Your loneliness is holding you back from quitting smoking, says this study
By Emily Hagan | Published on Oct 17, 2023
Are you struggling to quit smoking? You’re not alone. But here’s a solution that might help you kick the habit for good: find someone by your side to support you in your journey towards a smoke-free life.
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Interestingly, science suggests that loneliness can make it even harder to quit smoking. According to a recent study published in the journal Addiction, researchers from the University of Bristol have discovered a causal link between prolonged loneliness and smoking.
Loneliness and Smoking: What the Study Revealed
To investigate this connection, the researchers used a unique research method called Mendelian randomization. By analyzing genetic data and survey responses from hundreds of thousands of individuals, they found compelling evidence that loneliness increases the likelihood of smoking behavior.
While the results are novel and tentative, the study indicates that loneliness leads to an increased desire to smoke. People who experience loneliness are more likely to start smoking, smoke more cigarettes, and find it harder to quit, as explained by co-lead author Dr. Robyn Wootton.
The researchers also observed a reverse relationship: smoking may contribute to increased loneliness. This finding aligns with recent studies that have identified smoking as a risk factor for poor mental health. The nicotine from cigarettes interferes with neurotransmitters like dopamine in the brain, potentially deepening feelings of isolation, according to senior author Dr. Jorien Treur.
The Importance of Support in Quitting Smoking
According to the researchers, support from friends and family plays a crucial role in quitting smoking. Deborah Arnott, chief executive of Action on Smoking & Health (ASH), emphasizes that lonely individuals who struggle to quit smoking are more likely to suffer from smoking-related illnesses and premature death. To combat this, smokers dealing with loneliness should receive support to improve both their health and well-being.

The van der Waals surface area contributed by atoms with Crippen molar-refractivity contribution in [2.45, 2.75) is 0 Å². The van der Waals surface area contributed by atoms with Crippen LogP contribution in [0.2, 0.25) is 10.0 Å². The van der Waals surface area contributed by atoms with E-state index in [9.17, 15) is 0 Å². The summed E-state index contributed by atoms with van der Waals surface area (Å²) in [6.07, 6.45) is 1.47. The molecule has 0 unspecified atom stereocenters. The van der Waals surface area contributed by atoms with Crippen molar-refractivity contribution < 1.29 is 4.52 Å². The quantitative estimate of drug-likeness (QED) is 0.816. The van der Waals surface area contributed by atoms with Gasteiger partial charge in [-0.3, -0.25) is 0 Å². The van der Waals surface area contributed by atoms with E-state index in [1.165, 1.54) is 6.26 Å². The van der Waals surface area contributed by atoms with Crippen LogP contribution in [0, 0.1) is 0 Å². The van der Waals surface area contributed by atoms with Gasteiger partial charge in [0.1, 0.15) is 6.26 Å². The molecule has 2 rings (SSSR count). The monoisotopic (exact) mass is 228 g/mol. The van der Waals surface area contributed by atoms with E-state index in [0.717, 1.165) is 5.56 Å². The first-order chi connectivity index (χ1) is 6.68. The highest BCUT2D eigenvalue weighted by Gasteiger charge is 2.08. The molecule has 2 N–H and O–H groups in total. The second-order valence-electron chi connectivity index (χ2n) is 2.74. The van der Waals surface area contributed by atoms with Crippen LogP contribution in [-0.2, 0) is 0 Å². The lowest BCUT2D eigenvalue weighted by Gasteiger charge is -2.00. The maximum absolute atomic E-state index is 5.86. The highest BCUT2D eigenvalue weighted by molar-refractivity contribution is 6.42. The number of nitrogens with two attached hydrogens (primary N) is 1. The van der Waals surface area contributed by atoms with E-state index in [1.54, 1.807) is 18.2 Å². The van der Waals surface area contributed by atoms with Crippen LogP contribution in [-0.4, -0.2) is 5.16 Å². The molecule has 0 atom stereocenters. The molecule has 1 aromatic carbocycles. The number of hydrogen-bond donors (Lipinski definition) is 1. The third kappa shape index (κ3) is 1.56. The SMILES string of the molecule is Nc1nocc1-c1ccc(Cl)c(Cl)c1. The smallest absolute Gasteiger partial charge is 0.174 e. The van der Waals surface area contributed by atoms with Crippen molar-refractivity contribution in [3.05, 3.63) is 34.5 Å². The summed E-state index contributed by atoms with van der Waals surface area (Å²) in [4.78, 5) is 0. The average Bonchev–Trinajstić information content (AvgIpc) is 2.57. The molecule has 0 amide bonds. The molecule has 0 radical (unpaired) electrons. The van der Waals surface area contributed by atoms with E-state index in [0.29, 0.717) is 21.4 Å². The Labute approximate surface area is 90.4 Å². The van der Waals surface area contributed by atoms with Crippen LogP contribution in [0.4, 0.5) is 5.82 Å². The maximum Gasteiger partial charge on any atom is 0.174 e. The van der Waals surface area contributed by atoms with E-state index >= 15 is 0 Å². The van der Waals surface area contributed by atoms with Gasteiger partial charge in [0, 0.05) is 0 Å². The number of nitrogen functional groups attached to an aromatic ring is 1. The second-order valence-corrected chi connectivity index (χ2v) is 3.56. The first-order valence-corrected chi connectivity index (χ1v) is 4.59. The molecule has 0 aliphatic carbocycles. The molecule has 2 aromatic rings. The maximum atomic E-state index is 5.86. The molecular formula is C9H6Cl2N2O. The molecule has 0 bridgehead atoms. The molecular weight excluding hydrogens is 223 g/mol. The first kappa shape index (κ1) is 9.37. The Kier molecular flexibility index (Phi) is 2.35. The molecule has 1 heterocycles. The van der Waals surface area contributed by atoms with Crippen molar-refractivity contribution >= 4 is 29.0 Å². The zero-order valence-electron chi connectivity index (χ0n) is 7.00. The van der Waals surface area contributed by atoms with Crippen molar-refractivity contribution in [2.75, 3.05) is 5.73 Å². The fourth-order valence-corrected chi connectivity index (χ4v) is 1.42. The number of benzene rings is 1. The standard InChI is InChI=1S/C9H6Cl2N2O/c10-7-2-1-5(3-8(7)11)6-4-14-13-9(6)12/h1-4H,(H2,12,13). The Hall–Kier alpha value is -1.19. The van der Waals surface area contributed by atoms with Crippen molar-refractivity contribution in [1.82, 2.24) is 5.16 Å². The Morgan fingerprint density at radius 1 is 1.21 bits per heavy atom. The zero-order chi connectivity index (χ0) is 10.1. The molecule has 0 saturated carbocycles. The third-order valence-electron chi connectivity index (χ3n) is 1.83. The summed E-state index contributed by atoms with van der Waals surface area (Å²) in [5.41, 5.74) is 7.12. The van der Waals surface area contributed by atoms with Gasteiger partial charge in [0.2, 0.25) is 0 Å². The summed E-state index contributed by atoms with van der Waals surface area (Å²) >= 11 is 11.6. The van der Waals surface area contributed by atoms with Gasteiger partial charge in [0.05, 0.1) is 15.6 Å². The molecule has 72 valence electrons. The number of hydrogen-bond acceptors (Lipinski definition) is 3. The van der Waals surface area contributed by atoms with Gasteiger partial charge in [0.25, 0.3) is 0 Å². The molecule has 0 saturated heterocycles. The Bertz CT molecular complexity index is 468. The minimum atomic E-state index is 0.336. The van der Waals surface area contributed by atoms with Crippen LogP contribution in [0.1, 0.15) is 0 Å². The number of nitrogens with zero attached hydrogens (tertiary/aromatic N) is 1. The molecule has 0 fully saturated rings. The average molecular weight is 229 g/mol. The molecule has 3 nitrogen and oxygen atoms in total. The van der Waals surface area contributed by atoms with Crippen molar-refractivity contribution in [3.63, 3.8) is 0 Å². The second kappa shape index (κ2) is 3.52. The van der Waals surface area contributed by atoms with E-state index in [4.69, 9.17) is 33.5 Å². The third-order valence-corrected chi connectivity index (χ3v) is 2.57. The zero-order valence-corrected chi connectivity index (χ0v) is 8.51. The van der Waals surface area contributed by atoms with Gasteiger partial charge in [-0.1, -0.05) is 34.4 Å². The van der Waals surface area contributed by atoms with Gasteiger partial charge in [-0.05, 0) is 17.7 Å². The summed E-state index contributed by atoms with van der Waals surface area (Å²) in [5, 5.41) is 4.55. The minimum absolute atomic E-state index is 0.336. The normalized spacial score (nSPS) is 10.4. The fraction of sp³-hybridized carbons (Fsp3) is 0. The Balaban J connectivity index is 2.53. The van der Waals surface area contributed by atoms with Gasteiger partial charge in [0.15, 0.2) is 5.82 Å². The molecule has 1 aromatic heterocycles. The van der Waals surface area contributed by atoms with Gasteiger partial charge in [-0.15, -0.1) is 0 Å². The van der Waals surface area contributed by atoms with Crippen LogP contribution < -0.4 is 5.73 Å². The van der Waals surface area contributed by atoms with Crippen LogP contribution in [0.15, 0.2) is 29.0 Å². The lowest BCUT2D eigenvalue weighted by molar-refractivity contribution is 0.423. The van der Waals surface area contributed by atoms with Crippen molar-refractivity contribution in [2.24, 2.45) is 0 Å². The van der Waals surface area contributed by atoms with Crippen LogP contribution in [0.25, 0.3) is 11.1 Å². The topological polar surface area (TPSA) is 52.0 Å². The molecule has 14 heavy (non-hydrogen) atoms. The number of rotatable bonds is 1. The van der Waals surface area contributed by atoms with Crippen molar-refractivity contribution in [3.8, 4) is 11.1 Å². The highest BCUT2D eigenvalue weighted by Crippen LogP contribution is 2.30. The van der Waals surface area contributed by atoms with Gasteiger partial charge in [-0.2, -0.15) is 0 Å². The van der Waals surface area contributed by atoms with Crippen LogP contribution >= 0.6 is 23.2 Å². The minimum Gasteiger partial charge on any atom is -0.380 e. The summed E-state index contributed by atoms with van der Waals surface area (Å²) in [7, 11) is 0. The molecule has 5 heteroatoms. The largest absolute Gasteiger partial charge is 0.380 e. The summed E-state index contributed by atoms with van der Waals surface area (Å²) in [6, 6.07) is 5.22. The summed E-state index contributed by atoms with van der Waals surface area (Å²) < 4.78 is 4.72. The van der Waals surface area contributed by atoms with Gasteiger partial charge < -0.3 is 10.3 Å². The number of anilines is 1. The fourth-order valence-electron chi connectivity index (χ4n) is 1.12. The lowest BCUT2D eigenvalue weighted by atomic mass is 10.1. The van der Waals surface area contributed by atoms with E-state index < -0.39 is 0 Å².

The study also highlights the impact of the COVID-19 lockdown on smoking habits. YouGov’s COVID-19 tracker suggests that 2.2 million people in the UK are smoking more since the lockdown began, largely due to increased feelings of loneliness. The Office of National Statistics (ONS) reports that during the initial month of lockdown, 7.4 million people experienced a decline in well-being due to loneliness. These individuals faced difficulties finding coping mechanisms and lacked robust support networks.
Dr. Wootton emphasizes that as the UK becomes more socially isolated during the pandemic, loneliness poses a significant challenge for those attempting to quit smoking. While the study does not directly examine the pandemic’s effects on loneliness and social isolation, it sheds light on the broader consequences of loneliness.
Strategies to Quit Smoking
If you’re planning to quit smoking, there are several measures you can take:
- Plan your quitting strategy carefully.
- Avoid spending time with people who smoke.
- Explore practices like yoga and meditation to support your journey.
- Steer clear of caffeinated drinks, as they may trigger cravings.
If these methods don’t seem effective for you, consider seeking guidance from a medical professional. Dr. Arvind Kate, a pulmonologist at Zen Hospital, Mumbai, emphasizes that family support is a significant motivator for quitting smoking. So, if someone in your family is planning to quit, offer them your support and encouragement instead of mocking them.
Remember, you are not alone in this journey to quit smoking. With the right support and determination, you can overcome the challenges, improve your health, and lead a smoke-free life.
(With inputs from ANI)